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I got a new bicycle (after 8 yrs of no-biking) and am thinking of taking Jedi with me when I go. I go slowly (I also have a 6 yr old son with training wheels on his bike), and it wouldn't be too far. How do I get Jedi used to the bike? Any suggestions?

Thanks!
 

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Definitely use a Springer or some other type of bicycle attachment designed for running dogs. Just holding the leash in your hand is a recipe for disaster since a relatively small tug by your dog can turn your handlebars and send you into the pavement.

Beyond that, I would let him spend some time with the bike, sniff it, get comfortable with it while you do things like spin the wheels or pedals. You can have someone walk him next to you while you walk the bike and then someone walk him next to you while you ride the bike slowly. By that point, if he feels comfortable, I'd hitch him up and start slow and easy with lots of praise. Dogs vary in their reaction to bikes. I've had dogs who were fine with it and caught right on and others who needed more adjustment.

Have fun!
 

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I use to love to ride a bike. Haven't in years as we have no places out in my area. Maybe I'll invite myself over and go riding sometime with you guys.
 

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We have been going slow, but so far, so good. She may stop to bark hi to another dog, but she saw some squirrels and looked at me instead of trying to chase them. Yay! Just up the street and back so far, until she gets used to it. But she likes the quicker pace as opposed to the (much) slower pace of walking.
 

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That sounds great! Jedi is smart! I started Bicycling with Keeta last year, this after not being on a bike for something like 7 or 8 years, and we both love it! I live in a rural area, so the good news, lots of quiet roads and dirt roads easy on her joints.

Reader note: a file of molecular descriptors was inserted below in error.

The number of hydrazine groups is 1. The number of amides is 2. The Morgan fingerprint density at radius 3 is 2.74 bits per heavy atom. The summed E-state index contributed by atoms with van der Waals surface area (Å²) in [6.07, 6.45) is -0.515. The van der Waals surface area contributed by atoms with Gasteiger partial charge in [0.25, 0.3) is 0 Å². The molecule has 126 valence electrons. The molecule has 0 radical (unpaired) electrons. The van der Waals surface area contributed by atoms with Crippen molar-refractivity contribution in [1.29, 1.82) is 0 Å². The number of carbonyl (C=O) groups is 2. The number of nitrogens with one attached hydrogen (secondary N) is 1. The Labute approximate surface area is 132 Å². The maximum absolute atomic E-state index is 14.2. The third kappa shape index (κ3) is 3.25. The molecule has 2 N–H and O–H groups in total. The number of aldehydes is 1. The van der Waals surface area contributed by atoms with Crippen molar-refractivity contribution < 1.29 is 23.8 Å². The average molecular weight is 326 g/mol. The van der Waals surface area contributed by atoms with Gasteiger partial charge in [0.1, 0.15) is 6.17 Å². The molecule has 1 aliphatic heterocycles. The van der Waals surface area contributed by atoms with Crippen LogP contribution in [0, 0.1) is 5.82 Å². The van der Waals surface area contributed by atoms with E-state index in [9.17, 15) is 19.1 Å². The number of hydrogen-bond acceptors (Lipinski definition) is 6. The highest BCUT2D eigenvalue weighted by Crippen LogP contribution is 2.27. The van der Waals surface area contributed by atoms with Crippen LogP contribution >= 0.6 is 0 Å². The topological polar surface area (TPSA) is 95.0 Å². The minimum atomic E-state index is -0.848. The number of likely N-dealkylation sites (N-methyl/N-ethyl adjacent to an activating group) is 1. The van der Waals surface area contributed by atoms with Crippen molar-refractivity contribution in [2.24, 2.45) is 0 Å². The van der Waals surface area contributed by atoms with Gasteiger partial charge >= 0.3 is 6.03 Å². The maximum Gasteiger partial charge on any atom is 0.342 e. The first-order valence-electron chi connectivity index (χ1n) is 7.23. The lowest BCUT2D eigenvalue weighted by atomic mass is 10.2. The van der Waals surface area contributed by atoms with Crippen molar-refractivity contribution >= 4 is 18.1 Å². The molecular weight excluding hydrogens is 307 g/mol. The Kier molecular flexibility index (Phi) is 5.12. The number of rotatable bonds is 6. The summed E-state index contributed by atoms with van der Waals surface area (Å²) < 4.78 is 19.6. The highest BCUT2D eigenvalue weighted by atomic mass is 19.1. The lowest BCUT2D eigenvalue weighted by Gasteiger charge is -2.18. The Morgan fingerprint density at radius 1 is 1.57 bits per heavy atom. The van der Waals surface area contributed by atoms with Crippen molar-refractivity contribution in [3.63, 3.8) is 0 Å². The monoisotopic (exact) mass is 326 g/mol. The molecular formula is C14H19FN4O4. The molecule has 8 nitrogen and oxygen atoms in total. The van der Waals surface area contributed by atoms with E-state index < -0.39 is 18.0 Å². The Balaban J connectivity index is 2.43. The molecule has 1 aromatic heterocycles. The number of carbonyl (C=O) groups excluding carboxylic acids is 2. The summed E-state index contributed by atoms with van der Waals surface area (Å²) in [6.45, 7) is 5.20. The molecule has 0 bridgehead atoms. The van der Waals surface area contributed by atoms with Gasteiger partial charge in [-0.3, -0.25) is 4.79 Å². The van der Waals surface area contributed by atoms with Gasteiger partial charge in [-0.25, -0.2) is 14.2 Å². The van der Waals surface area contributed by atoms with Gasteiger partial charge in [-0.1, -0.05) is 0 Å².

The bad news, loose dogs harrassing us, and the occasional moose blocking the road.

But once in a while, I really rev up the pedals and we fly! Keeta just can't get enough of it!

The hardest thing to teach her was to ignore smells and sights and (like dead toads on the road), but she eventually got it.
 

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I highly recommend a bike attachment. I started my dog biking without one, but I hooked him up to his prong. Not the best way to go, but the prong barely phases him as it is and it allowed me very good control. I also am VERY vigilant and if I see something that could possibly get him going, I warn him with a stern "leave it." We do go speedily enough that he's too focused on trotting/running to do much else. If I have to slow down, I "whooooooooaaaaa" him with a low, slow voice and if I have to, I'll check him lightly with the prong. Yes, I tried him on the buckle first, and yes, it was like hitching up a sled dog. Wear your helmet and always be mindful of how to bail and always be READY to bail! When we first started, I just took out the bike, let him sniff it, let him see me with it, then I walked him with the bike to the front door, locked it, then started on my way. I gave him time to see that I didn't really "care" about the bike and that it was just another silly human thing, but I didn't give him much time to think about whether to be worried or not. Know your dog and know how s/he reacts to new and novel situations.